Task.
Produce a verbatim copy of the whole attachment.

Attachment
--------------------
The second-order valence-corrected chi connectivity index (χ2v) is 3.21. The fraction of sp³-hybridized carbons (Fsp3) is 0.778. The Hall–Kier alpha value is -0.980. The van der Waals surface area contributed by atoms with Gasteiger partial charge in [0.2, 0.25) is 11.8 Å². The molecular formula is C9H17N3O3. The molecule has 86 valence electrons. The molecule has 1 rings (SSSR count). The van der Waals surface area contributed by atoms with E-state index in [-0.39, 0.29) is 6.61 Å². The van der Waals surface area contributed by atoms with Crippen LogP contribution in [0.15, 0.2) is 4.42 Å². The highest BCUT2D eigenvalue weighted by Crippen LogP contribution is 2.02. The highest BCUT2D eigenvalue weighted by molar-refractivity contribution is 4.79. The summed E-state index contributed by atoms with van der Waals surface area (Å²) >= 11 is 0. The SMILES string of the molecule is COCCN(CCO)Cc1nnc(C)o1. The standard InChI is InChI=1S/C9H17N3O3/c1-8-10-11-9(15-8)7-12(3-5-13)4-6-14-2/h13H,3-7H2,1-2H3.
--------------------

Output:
The second-order valence-corrected chi connectivity index (χ2v) is 3.21. The fraction of sp³-hybridized carbons (Fsp3) is 0.778. The Hall–Kier alpha value is -0.980. The van der Waals surface area contributed by atoms with Gasteiger partial charge in [0.2, 0.25) is 11.8 Å². The molecular formula is C9H17N3O3. The molecule has 86 valence electrons. The molecule has 1 rings (SSSR count). The van der Waals surface area contributed by atoms with E-state index in [-0.39, 0.29) is 6.61 Å². The van der Waals surface area contributed by atoms with Crippen LogP contribution in [0.15, 0.2) is 4.42 Å². The highest BCUT2D eigenvalue weighted by Crippen LogP contribution is 2.02. The highest BCUT2D eigenvalue weighted by molar-refractivity contribution is 4.79. The summed E-state index contributed by atoms with van der Waals surface area (Å²) >= 11 is 0. The SMILES string of the molecule is COCCN(CCO)Cc1nnc(C)o1. The standard InChI is InChI=1S/C9H17N3O3/c1-8-10-11-9(15-8)7-12(3-5-13)4-6-14-2/h13H,3-7H2,1-2H3.